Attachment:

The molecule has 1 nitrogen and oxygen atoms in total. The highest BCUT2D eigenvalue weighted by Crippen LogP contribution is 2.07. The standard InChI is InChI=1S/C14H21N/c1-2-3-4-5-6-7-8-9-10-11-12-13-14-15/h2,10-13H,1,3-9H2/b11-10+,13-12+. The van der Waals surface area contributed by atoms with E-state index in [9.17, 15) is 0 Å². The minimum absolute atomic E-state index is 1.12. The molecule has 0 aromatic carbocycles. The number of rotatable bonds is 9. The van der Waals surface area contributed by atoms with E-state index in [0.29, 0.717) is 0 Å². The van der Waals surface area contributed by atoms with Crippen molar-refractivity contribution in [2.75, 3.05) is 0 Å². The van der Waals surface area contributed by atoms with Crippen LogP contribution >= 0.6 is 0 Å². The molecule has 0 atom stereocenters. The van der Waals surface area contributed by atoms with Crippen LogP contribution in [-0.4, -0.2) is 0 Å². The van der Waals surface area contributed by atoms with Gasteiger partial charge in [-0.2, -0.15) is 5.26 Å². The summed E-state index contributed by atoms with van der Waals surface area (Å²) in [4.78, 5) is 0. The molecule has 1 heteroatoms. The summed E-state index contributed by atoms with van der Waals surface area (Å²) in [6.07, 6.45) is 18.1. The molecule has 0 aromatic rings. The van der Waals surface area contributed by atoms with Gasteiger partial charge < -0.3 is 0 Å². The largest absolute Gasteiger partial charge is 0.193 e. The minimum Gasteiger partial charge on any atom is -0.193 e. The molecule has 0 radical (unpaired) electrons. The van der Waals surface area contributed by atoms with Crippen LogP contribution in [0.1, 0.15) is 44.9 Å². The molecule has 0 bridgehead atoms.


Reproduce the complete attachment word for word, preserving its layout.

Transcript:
The molecule has 1 nitrogen and oxygen atoms in total. The highest BCUT2D eigenvalue weighted by Crippen LogP contribution is 2.07. The standard InChI is InChI=1S/C14H21N/c1-2-3-4-5-6-7-8-9-10-11-12-13-14-15/h2,10-13H,1,3-9H2/b11-10+,13-12+. The van der Waals surface area contributed by atoms with E-state index in [9.17, 15) is 0 Å². The minimum absolute atomic E-state index is 1.12. The molecule has 0 aromatic carbocycles. The number of rotatable bonds is 9. The van der Waals surface area contributed by atoms with E-state index in [0.29, 0.717) is 0 Å². The van der Waals surface area contributed by atoms with Crippen molar-refractivity contribution in [2.75, 3.05) is 0 Å². The van der Waals surface area contributed by atoms with Crippen LogP contribution >= 0.6 is 0 Å². The molecule has 0 atom stereocenters. The van der Waals surface area contributed by atoms with Crippen LogP contribution in [-0.4, -0.2) is 0 Å². The van der Waals surface area contributed by atoms with Gasteiger partial charge in [-0.2, -0.15) is 5.26 Å². The summed E-state index contributed by atoms with van der Waals surface area (Å²) in [4.78, 5) is 0. The molecule has 1 heteroatoms. The summed E-state index contributed by atoms with van der Waals surface area (Å²) in [6.07, 6.45) is 18.1. The molecule has 0 aromatic rings. The van der Waals surface area contributed by atoms with Gasteiger partial charge < -0.3 is 0 Å². The largest absolute Gasteiger partial charge is 0.193 e. The minimum Gasteiger partial charge on any atom is -0.193 e. The molecule has 0 radical (unpaired) electrons. The van der Waals surface area contributed by atoms with Crippen LogP contribution in [0.1, 0.15) is 44.9 Å². The molecule has 0 bridgehead atoms.